Resolutions, Goals or Bucket Lists

Author: Janice McCaffrey

 

Resolution: a firm decision to do something. (Encarta Dictionary: English (North America). Goal: something that somebody wants to achieve. (Encarta Dictionary: English (North America). Bucket List: a list of all the things you want to accomplish before you expire. (Bucketlist.org).

If a resolution is a firm decision to do something, why don’t we act on them? I know I’m more inclined to complete a goal than stick to a resolution. For me the key word is “wants”. I’ve learned that anything I should do (resolution type things: lose weight, exercise, etc) doesn’t get done, but anything I want to do (goals: keep my plants alive, Christmas gifts mailed by December 10th) usually does. And then there’s the Bucket List. From my perspective this has become more pressing as I age. The closer to my expiration date I get the more intent I am at refining and completing my list.

Twenty-five years ago I became friends with a 77-year old woman named Daphne. One day as we visited she handed me a small square of yellowed paper. Once in my hand, it felt worn thin and fragile so I used gentle care unfolding it. It was a plain rectangular shaped piece of note paper that had been folded and refolded many times and it contained a hand-written list. What I remember of it: become a teacher, live in the country, own my own home, study at Oxford, enjoy a financially secure retirement.

Daphne answered my questioning look, “As a young woman I worked as a secretary in the city and I wasn’t happy. One day I made a list of what I really wanted, folded it up and put it in my wallet. As I moved through life, and opportunities presented themselves, I followed my heart. What started as a list of desires is now a list of memories. I accomplished them all.”

Daphne’s experience inspired me. I went home and immediately wrote out my list. Over the years I have refined it adding and subtracting at will. And, like Daphne’s, my list is becoming cherished memories.

As Tennyson’s Wild Bells ring out the old and we enter the New Year, whether you choose Resolutions, Goals, or Bucket List, enjoy the vision and the journey.

Janice McCaffrey

Goodbye, New Year Resolutions. Hello, Goal Planning.

Bring that Ouija Board, Maggie 001

Bring the Ouija Board, Maggie. We want to find out where Mom hid the jerky treats.

A few years ago, I made a decision to give up making New Year resolutions. Each preceding year, I had made the same five resolutions that I think most people make.

Lose weight – How do you spell Yo-Yo?

Get organized – No need to add it to the list as this is my year-round quest.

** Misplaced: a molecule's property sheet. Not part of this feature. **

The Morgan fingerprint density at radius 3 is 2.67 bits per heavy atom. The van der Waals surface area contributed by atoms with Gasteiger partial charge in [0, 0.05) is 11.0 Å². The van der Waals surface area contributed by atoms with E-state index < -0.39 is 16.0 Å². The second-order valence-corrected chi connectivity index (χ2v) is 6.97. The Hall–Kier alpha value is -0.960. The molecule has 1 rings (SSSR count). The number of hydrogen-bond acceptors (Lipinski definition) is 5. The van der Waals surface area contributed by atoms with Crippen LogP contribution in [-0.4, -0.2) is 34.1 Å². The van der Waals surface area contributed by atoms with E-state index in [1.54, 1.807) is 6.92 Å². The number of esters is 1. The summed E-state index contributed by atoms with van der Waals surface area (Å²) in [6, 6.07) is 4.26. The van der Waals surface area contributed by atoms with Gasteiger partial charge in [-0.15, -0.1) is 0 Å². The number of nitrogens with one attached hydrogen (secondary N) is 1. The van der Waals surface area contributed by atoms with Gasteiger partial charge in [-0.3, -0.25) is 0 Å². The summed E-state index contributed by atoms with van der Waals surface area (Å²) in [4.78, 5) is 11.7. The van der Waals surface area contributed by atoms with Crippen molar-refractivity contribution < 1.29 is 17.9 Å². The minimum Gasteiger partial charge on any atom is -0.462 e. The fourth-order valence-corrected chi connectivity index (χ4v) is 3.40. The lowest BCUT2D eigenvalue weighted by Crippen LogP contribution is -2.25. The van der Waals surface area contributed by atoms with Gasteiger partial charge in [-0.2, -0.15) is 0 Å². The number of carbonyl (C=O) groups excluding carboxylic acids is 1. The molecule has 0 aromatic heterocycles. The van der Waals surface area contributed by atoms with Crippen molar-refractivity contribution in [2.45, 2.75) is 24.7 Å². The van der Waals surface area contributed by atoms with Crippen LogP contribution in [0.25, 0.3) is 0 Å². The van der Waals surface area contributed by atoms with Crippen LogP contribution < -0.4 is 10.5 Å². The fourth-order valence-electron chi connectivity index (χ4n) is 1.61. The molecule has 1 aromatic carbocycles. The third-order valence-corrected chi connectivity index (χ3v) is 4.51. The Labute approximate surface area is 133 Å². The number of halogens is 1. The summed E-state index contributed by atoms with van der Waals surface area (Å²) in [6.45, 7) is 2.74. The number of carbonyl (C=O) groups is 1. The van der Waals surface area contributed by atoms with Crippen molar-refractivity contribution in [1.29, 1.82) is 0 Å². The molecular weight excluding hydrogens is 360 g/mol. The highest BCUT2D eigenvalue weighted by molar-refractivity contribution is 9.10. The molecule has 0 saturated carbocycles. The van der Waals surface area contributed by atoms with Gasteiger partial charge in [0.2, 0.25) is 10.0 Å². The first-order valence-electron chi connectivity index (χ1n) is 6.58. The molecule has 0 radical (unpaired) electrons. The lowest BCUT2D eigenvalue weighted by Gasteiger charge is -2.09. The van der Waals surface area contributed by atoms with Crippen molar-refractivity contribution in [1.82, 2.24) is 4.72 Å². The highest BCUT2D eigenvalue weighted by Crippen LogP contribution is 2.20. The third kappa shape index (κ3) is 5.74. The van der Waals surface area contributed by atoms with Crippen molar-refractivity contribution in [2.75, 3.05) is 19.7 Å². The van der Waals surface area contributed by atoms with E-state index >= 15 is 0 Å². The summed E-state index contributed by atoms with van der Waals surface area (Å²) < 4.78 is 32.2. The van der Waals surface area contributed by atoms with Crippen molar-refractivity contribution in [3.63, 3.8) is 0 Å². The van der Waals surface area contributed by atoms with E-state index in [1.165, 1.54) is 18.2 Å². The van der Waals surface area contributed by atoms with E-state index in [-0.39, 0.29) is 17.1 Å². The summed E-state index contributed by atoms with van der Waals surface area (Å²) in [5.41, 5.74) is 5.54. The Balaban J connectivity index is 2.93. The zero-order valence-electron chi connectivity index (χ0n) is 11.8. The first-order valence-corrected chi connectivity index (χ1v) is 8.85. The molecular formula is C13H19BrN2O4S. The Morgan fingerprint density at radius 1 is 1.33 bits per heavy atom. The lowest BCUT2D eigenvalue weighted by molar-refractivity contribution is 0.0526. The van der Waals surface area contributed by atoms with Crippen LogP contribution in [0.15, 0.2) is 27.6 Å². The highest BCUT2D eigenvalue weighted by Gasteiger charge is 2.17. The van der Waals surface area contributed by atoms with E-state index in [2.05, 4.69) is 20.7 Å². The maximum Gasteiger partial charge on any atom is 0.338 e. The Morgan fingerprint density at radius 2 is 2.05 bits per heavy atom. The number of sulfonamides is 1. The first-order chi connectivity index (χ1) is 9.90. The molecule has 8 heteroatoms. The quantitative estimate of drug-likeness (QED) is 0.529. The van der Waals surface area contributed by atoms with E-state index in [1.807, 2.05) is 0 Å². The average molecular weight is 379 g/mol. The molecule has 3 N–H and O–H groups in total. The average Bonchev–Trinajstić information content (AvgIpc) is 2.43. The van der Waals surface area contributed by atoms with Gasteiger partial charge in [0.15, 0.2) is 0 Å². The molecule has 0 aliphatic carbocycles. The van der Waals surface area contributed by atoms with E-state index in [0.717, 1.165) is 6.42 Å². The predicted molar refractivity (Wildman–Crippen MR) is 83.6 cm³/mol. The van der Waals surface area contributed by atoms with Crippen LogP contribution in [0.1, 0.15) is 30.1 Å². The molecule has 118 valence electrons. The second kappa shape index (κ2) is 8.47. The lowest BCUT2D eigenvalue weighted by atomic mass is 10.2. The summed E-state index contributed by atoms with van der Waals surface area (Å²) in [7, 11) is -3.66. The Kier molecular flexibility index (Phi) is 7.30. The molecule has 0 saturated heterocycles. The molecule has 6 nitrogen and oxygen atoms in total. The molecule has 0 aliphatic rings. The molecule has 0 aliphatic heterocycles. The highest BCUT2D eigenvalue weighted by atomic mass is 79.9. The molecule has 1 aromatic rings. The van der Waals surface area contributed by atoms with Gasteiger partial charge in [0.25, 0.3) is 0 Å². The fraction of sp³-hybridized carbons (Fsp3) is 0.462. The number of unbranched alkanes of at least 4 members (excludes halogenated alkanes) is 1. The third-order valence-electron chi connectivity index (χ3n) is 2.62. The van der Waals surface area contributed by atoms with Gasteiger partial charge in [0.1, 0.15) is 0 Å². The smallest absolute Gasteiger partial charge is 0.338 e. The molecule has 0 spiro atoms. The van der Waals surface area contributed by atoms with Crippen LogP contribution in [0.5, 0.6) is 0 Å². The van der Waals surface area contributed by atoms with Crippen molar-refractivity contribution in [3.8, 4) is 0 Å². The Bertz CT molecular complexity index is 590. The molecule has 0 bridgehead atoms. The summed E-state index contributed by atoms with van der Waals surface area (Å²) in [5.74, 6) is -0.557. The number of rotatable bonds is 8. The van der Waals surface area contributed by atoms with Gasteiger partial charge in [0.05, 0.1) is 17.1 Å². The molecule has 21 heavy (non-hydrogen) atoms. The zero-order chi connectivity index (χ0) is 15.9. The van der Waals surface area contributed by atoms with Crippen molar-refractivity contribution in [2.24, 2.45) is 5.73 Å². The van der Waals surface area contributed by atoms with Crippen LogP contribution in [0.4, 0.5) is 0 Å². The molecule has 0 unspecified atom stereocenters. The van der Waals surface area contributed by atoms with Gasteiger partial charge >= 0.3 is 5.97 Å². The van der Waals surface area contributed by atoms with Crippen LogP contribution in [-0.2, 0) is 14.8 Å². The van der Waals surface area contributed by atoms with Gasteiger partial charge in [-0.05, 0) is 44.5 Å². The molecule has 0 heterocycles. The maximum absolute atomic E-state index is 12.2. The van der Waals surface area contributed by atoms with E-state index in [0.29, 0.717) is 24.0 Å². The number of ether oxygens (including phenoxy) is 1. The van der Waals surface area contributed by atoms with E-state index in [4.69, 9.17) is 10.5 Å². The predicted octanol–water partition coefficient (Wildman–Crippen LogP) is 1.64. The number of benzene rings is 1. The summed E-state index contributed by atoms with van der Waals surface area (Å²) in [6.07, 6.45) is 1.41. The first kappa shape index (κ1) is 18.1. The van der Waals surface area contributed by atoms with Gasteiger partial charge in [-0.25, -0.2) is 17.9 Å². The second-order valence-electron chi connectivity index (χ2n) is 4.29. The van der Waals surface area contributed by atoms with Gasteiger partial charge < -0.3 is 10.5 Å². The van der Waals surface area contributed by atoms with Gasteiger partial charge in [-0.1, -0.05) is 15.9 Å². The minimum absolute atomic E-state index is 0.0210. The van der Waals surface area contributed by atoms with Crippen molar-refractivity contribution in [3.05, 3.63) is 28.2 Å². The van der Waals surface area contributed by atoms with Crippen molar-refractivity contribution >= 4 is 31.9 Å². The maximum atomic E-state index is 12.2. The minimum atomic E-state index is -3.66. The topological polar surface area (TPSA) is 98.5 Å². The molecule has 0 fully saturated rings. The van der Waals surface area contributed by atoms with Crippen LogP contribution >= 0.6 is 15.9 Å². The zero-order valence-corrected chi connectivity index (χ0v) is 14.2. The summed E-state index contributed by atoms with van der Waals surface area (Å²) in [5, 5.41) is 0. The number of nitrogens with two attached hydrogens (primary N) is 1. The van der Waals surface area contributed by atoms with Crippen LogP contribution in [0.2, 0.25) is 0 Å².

Start an exercise program – Start …stop ….start ….stop ….(you get the picture)

Eat more vegetables, less junk food – We’ve actually made a little progress on this.

Start saving money – My dear, late mother used to say, “Debbie can pinch a penny so tight, she can make Lincoln cry.” Enough said.

If a person’s own backsliding and procrastination aren’t enough to disrupt New Year resolutions, there are always the unknown, unforeseen, and unplanned saboteurs that “pop up” when you least expect them. Saboteurs can be good or bad.

Take last year for example. We planned on Nathan retiring. (Good) We didn’t plan on him getting a hernia and having to have surgery for the first time in 60 years. (Bad). My son decided to go to graduate school while continuing to work full time. (Exhausting, but good). My 87 year old father passed away. (Bad)

Just this past week, I’d planned a day of writing when the phone rang. The lady on the phone explained that our governor, Steve Bullock, was doing a phone conference about healthcare bills concerning Montanans and wanted to know if I would like to ask him a question. You Bet! Yes, I had to wait in the queue, but it was worth it. (Good)  The next day, both microwaves went out. (Bad)  The following day, I slogged to town and spent half the day hunting for the perfect microwave (at a discount, of course).

So you just never know what will pop up and play havoc with your plans or resolutions, which gives someone like me,  a planner by nature, reason enough to abandon making resolutions. So, without a crystal ball or fortune teller to show me the future, I’ll stick to goal planning instead. It’s a better use of my time and makes life’s “pop-ups” easier to integrate into my life plan for 2015.

Thanks for stopping by and have a wonderful 2015,

Deborah

Breaking TWIG Available in ebook, paperback, and audiobook

Breaking TWIG
Available in ebook, paperback, and audiobook

Deborah Epperson

Deborah Epperson

 

New Years Resolution That I Keep

By Marie F Martin

coffee pot (2)     New Year resolutions that I will keep.  The biggest one for me this year is to write everything I need to remember down on the list by my coffee maker.  Another biggie is to check the calendar, by the coffee maker beside the note board. And to check for messages on both telephone and cell phone. I will do this every day.  I will remember.

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phones (2)            Was it really that many years ago my vows were to lose weight and exercise?  To be more patient with teenage children and hubby?  To do my daily reading?  To not bitch in my car about stupid drivers?  Those I did not keep, but lists and messages are mine.  No problem.

 

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